In relation to the false or misleading statements made to Mr Ahmed, the penalties awarded were:

  • for implying that they would refund the deposit when they did not: AUD1 million out of a maximum possible penalty of AUD1.1 million, as Ultra Tune had denied the conduct to the ACCC and to the court until the end of the hearing and had manufactured evidence to avoid its return;
  • for the false or misleading representation that the store had been open for "about" six months, when in fact it had been open for many years, although closing for several months about a year earlier : AUD300,000 as it was a pivotal factor in Mr Ahmed deciding to proceed;
  • for the false or misleading representation that the rent was AUD45,000, when in fact it was AUD50,000: a penalty of AUD50,000; and
  • for the false or misleading representation that the purchase price totalled AUD163,000 but this omitted a charge for AUD12,100 for new signage: a penalty of AUD50,000.
      

Required detail for marketing fund financial statement

Over the last several years, the ACCC has indicated that some franchisors' marketing fund statements required more detail. However, limited guidance has been provided on this issue.

In September 2018, the ACCC announced that Luxottica had voluntarily changed its marketing fund statement to include more details. The changes it made are not publicly available, however the ACCC said that the concerns it had raised included that details of contributions by corporate stores should be included, together with the marketing services purchased using contributions from corporate stores. It also considered that, due to the multiple brands within the Luxottica network, the marketing funds should be broken down by brand and by geographical location. This provided limited guidance on the specific concerns.

The ACCC had earlier conceded that there was no "one size fits all" for marketing fund statements but had stated that, in order to comply with the requirements in section 15(1)(a) of the Franchising Code, the financial statement should include "sufficient detail" of the fund's receipts and expenses "so as to give meaningful information" about income and expenditure, it would expect that:

  • the sources of income be broken down between franchisees, corporate stores and suppliers;
  • the nature of the marketing or advertising be described as, for example, "radio advertising" or "print advertising"; and
  • geographic scope of the advertising or marketing would be included.
    Ironically, Ultra Tune had described its major category of advertising as "promotional advertising - television" which appeared to be consistent with the ACCC's examples of "radio advertising" and "print marketing" and this issue was at the core of the ACCC's allegation that Ultra Tune's marketing fund financial statements were inadequate.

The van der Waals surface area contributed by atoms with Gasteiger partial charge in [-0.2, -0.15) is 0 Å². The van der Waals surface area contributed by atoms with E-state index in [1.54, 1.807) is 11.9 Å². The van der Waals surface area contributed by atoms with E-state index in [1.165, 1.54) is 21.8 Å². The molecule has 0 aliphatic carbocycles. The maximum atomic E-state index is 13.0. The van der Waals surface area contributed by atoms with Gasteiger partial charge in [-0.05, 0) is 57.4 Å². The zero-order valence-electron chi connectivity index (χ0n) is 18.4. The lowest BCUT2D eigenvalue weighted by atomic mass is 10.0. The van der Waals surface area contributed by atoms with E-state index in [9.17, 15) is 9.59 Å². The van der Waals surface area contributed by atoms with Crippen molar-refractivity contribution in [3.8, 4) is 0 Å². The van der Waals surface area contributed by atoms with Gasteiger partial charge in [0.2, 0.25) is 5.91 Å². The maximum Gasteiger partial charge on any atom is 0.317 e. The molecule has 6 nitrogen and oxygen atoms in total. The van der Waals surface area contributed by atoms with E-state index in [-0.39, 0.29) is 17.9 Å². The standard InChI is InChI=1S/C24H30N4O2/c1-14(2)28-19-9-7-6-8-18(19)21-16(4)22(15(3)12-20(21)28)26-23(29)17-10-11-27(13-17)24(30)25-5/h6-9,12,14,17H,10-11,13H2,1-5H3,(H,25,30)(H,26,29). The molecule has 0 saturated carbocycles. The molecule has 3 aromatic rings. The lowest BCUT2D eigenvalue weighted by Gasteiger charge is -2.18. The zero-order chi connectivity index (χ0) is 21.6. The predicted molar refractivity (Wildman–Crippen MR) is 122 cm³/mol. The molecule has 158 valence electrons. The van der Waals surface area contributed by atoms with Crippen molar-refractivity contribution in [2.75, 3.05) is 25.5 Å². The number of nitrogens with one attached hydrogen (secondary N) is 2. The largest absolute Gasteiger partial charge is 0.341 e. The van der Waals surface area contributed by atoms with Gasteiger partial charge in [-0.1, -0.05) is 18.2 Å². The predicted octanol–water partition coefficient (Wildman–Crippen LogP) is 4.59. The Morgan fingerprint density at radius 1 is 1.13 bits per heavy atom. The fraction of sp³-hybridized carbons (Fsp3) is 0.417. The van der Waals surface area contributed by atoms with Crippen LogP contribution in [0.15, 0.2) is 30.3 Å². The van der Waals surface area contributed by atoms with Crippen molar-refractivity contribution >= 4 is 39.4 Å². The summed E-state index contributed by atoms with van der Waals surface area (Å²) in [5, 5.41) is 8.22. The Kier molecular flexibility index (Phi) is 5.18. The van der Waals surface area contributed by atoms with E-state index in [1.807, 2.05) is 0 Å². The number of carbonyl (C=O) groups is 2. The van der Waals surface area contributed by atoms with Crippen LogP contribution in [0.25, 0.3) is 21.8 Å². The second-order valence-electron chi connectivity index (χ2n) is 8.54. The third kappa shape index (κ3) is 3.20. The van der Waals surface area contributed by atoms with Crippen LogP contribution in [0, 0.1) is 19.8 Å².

Ultra Tune had five separate marketing funds in five different regions. The television advertising was apparent to its franchisees because it had aired and details of the advertising was included in magazines provided to the franchisees. For these reasons, Ultra Tune argued that it had provided "sufficient" detail and "meaningful" information. The Judge agreed with the ACCC and considered that for information to be "sufficiently" detailed and "meaningful" it needed to be "useful and practical", not "merely minimal accounting information". It needed to be information which would enable the franchisee to know whether the expenditure was in fact appropriate and where the funds had come from. The Judge read the obligation in section 15(1) in light of the obligation in section 31(3) to spend marketing "fees" only on items disclosed in a disclosure document, agreed with the franchisees or which are otherwise "legitimate" marketing and advertising expenses.

Ultra Tune had argued that because section 15(1) requires a "financial statement" this needs to bear in mind what an accountant or auditor might prepare. The Judge did not accept that it should be limited to the level of detail which might normally be included in financial statements prepared for accounting purposes. He considered that the information did not come "even close" to meeting the requirements and imposed a penalty of AUD350,000 in total across the five funds for two years.

He considered that franchisees should be entitled to know:

  • to whom amounts have been paid;
  • what services were obtained; and
  • when the services were obtained,

and that the detail must be included in the marketing fund statements themselves, without recourse to other materials which may have been provided.

It is arguable that this interpretation of section 15(1) goes too far and that it should be interpreted without reference to section 31(3) which has a different history and role. However, the Judge's findings are consistent with the ACCC's policies and, as a result, franchisors will need to review their processes of compiling marketing fund financial statements and, importantly, the details they include within them.